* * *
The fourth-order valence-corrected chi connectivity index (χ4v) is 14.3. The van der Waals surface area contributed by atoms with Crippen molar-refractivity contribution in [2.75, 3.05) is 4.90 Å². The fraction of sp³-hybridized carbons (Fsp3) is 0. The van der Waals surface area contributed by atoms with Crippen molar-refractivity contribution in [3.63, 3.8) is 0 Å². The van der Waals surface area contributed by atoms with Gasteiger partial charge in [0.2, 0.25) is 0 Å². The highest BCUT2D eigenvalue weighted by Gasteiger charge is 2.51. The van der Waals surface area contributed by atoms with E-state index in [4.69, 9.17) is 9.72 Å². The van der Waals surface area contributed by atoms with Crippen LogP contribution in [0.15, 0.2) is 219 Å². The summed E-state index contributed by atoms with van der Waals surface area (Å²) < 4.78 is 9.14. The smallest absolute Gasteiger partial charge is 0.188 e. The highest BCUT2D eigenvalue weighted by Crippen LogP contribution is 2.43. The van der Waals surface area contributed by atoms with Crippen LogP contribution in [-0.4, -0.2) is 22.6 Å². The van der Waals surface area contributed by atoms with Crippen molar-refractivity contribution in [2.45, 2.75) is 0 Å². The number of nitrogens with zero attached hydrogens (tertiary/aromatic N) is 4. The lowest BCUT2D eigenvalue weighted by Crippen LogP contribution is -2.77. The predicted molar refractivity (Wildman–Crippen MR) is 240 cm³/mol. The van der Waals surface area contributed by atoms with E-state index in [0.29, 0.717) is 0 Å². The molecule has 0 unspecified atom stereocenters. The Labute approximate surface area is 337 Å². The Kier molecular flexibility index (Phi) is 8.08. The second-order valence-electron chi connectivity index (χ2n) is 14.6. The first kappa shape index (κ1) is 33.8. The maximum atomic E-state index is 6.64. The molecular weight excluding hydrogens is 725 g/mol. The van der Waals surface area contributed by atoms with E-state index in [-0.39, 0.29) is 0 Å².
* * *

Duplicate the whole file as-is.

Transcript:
The fourth-order valence-corrected chi connectivity index (χ4v) is 14.3. The van der Waals surface area contributed by atoms with Crippen molar-refractivity contribution in [2.75, 3.05) is 4.90 Å². The fraction of sp³-hybridized carbons (Fsp3) is 0. The van der Waals surface area contributed by atoms with Crippen molar-refractivity contribution in [3.63, 3.8) is 0 Å². The van der Waals surface area contributed by atoms with Gasteiger partial charge in [0.2, 0.25) is 0 Å². The highest BCUT2D eigenvalue weighted by Gasteiger charge is 2.51. The van der Waals surface area contributed by atoms with E-state index in [4.69, 9.17) is 9.72 Å². The van der Waals surface area contributed by atoms with Crippen LogP contribution in [0.15, 0.2) is 219 Å². The summed E-state index contributed by atoms with van der Waals surface area (Å²) < 4.78 is 9.14. The smallest absolute Gasteiger partial charge is 0.188 e. The highest BCUT2D eigenvalue weighted by Crippen LogP contribution is 2.43. The van der Waals surface area contributed by atoms with Crippen LogP contribution in [-0.4, -0.2) is 22.6 Å². The van der Waals surface area contributed by atoms with Crippen molar-refractivity contribution in [2.45, 2.75) is 0 Å². The number of nitrogens with zero attached hydrogens (tertiary/aromatic N) is 4. The lowest BCUT2D eigenvalue weighted by Crippen LogP contribution is -2.77. The predicted molar refractivity (Wildman–Crippen MR) is 240 cm³/mol. The van der Waals surface area contributed by atoms with E-state index in [0.29, 0.717) is 0 Å². The molecule has 0 unspecified atom stereocenters. The Labute approximate surface area is 337 Å². The Kier molecular flexibility index (Phi) is 8.08. The second-order valence-electron chi connectivity index (χ2n) is 14.6. The first kappa shape index (κ1) is 33.8. The maximum atomic E-state index is 6.64. The molecular weight excluding hydrogens is 725 g/mol. The van der Waals surface area contributed by atoms with E-state index in [-0.39, 0.29) is 0 Å².